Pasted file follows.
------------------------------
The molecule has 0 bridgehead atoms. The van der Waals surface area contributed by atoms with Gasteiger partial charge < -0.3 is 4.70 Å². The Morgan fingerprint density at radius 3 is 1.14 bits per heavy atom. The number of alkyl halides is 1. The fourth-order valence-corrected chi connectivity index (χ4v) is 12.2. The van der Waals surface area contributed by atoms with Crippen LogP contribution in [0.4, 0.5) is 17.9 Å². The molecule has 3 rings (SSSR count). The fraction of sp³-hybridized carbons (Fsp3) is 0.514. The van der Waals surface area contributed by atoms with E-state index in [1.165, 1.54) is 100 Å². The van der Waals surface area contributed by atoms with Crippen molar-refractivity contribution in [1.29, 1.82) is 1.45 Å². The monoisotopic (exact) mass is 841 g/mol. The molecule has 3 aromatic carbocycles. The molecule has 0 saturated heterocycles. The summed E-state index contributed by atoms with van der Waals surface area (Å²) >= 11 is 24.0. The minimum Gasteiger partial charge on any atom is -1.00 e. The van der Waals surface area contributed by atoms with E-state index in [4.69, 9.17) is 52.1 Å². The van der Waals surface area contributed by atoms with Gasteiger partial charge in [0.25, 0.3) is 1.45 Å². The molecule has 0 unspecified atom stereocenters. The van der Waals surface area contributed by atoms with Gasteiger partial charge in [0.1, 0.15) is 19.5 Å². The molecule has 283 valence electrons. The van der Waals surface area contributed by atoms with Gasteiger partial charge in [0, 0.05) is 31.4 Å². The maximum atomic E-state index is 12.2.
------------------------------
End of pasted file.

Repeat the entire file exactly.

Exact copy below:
The molecule has 0 bridgehead atoms. The van der Waals surface area contributed by atoms with Gasteiger partial charge < -0.3 is 4.70 Å². The Morgan fingerprint density at radius 3 is 1.14 bits per heavy atom. The number of alkyl halides is 1. The fourth-order valence-corrected chi connectivity index (χ4v) is 12.2. The van der Waals surface area contributed by atoms with Crippen LogP contribution in [0.4, 0.5) is 17.9 Å². The molecule has 3 rings (SSSR count). The fraction of sp³-hybridized carbons (Fsp3) is 0.514. The van der Waals surface area contributed by atoms with E-state index in [1.165, 1.54) is 100 Å². The van der Waals surface area contributed by atoms with Crippen molar-refractivity contribution in [1.29, 1.82) is 1.45 Å². The monoisotopic (exact) mass is 841 g/mol. The molecule has 3 aromatic carbocycles. The molecule has 0 saturated heterocycles. The summed E-state index contributed by atoms with van der Waals surface area (Å²) >= 11 is 24.0. The minimum Gasteiger partial charge on any atom is -1.00 e. The van der Waals surface area contributed by atoms with E-state index in [4.69, 9.17) is 52.1 Å². The van der Waals surface area contributed by atoms with Gasteiger partial charge in [0.25, 0.3) is 1.45 Å². The molecule has 0 unspecified atom stereocenters. The van der Waals surface area contributed by atoms with Gasteiger partial charge in [0.1, 0.15) is 19.5 Å². The molecule has 283 valence electrons. The van der Waals surface area contributed by atoms with Gasteiger partial charge in [0, 0.05) is 31.4 Å². The maximum atomic E-state index is 12.2.